John E. Johanson | Life & Age: Design Development
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Life & Age: Design Development




Portland, Oregon

About This Project

Almost the entire top level of the center has earth deep enough to plant large vegetables, brush and even small trees, so although it looks minimal in model form, the center would be covered in greenery like an overgrown ruin. The relationship between what’s built and what’s natural is vague here – exploring the center is more like exploring a network of glens, clearings, outcroppings, and caves than it is like moving through a building. Many of Oregon’s plant species, mainly ferns and moss, grow in low light situations because they are overshadowed by evergreens; the center also has a subsurface plantable level for growing this subset of species.

In perspective sketch (B), notice the columns are not arranged in rows, but in a field condition, which helps to give the feeling of trees in a forest. Offices, labs, and classrooms have windows facing out over this glen. In the center of perspective sketch (A), you can see the ramp to the upper level and the column-glen below. Notice how the columns feel like a continuation of the tree trunks in the entry glen.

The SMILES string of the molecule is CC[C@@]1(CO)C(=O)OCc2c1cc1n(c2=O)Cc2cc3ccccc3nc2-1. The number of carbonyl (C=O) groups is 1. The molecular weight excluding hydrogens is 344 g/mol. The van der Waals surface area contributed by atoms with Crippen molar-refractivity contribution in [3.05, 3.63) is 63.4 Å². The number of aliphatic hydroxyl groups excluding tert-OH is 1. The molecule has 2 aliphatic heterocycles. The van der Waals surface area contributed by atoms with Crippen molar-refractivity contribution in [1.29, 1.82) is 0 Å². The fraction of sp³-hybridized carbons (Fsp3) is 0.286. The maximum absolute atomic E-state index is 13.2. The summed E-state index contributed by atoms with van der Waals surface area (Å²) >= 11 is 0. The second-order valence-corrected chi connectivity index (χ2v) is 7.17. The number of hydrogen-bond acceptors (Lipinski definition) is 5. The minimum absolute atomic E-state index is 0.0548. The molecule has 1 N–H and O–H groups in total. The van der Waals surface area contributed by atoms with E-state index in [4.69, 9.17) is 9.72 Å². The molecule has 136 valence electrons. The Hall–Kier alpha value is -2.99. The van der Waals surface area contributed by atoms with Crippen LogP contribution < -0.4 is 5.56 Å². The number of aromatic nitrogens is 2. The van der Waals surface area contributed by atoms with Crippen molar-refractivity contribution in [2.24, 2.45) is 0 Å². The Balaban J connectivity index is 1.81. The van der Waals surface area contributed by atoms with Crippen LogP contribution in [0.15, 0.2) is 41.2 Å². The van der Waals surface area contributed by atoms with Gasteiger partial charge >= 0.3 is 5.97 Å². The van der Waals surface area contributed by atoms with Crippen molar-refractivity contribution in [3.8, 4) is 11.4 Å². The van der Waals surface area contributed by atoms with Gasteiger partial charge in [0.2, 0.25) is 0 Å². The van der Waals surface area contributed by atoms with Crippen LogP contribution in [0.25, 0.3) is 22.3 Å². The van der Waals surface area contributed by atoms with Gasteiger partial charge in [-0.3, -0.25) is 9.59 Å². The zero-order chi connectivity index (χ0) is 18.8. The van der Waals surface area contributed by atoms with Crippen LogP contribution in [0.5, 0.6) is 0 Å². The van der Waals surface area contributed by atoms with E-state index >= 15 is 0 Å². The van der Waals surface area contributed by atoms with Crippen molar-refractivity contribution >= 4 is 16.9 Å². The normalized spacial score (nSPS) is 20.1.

The horticultural center resurfaced years later when I chose it as my focus project in an unrelated Design Development studio. The design was dis- and re-assembled in the beginning of the term, largely as a result of the diagrammatic studies to the UPPER LEFT above. Diagram [B] was crucial in understanding and rearranging the programmatic elements and their relationships to one another and external forces. Diagram [A] shows a redesign of the comfort systems, which use a series of vertical tunnels, thermal masses, reversible fans, and the Bayliss autovent capped “green house” [C] to coax air through the plantable areas (where is it pre-conditioned) into the various degrees of interior space. The comfort system is designed to adapt to the various seasons using minimal conventional mechanical systems. The protruding elements (D) are a combination of light cannons, ventilation stacks, sculptural elements, and structural supports – each protrusion is a unique blend of these.